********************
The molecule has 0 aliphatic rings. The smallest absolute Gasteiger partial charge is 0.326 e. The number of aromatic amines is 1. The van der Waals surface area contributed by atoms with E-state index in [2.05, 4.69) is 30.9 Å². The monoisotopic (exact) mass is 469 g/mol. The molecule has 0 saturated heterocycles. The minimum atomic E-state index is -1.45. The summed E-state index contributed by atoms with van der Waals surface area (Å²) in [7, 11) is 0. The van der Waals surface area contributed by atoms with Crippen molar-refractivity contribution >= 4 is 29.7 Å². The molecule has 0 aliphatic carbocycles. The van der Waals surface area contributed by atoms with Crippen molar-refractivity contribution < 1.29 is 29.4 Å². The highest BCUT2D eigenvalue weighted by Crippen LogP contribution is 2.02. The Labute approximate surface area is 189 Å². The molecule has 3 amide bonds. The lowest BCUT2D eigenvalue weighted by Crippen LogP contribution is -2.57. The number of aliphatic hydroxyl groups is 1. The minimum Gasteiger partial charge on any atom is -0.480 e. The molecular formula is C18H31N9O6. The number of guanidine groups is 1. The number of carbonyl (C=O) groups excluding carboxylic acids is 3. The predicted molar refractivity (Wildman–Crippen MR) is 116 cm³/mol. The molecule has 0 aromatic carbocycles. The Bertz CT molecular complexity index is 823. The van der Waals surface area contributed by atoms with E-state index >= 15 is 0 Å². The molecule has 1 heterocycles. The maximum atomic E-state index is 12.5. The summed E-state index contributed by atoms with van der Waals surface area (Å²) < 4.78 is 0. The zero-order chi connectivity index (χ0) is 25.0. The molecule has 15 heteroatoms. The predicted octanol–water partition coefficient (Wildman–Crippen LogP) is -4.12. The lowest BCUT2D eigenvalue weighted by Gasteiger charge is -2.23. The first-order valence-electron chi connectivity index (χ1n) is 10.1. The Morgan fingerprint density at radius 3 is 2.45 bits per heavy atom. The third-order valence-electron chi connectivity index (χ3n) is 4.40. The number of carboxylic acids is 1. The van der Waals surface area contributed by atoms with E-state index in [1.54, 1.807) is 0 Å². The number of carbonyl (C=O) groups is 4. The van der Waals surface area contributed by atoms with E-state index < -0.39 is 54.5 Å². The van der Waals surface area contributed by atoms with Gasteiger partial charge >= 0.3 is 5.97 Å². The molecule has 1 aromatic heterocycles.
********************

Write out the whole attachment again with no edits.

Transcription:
The molecule has 0 aliphatic rings. The smallest absolute Gasteiger partial charge is 0.326 e. The number of aromatic amines is 1. The van der Waals surface area contributed by atoms with E-state index in [2.05, 4.69) is 30.9 Å². The monoisotopic (exact) mass is 469 g/mol. The molecule has 0 saturated heterocycles. The minimum atomic E-state index is -1.45. The summed E-state index contributed by atoms with van der Waals surface area (Å²) in [7, 11) is 0. The van der Waals surface area contributed by atoms with Crippen molar-refractivity contribution >= 4 is 29.7 Å². The molecule has 0 aliphatic carbocycles. The van der Waals surface area contributed by atoms with Crippen molar-refractivity contribution < 1.29 is 29.4 Å². The highest BCUT2D eigenvalue weighted by Crippen LogP contribution is 2.02. The Labute approximate surface area is 189 Å². The molecule has 3 amide bonds. The lowest BCUT2D eigenvalue weighted by Crippen LogP contribution is -2.57. The number of aliphatic hydroxyl groups is 1. The minimum Gasteiger partial charge on any atom is -0.480 e. The molecular formula is C18H31N9O6. The number of guanidine groups is 1. The number of carbonyl (C=O) groups excluding carboxylic acids is 3. The predicted molar refractivity (Wildman–Crippen MR) is 116 cm³/mol. The molecule has 0 aromatic carbocycles. The Bertz CT molecular complexity index is 823. The van der Waals surface area contributed by atoms with E-state index >= 15 is 0 Å². The molecule has 1 heterocycles. The maximum atomic E-state index is 12.5. The summed E-state index contributed by atoms with van der Waals surface area (Å²) < 4.78 is 0. The zero-order chi connectivity index (χ0) is 25.0. The molecule has 15 heteroatoms. The predicted octanol–water partition coefficient (Wildman–Crippen LogP) is -4.12. The lowest BCUT2D eigenvalue weighted by Gasteiger charge is -2.23. The first-order valence-electron chi connectivity index (χ1n) is 10.1. The Morgan fingerprint density at radius 3 is 2.45 bits per heavy atom. The third-order valence-electron chi connectivity index (χ3n) is 4.40. The number of carboxylic acids is 1. The van der Waals surface area contributed by atoms with E-state index in [1.54, 1.807) is 0 Å². The number of carbonyl (C=O) groups is 4. The van der Waals surface area contributed by atoms with E-state index < -0.39 is 54.5 Å². The van der Waals surface area contributed by atoms with Gasteiger partial charge >= 0.3 is 5.97 Å². The molecule has 1 aromatic heterocycles.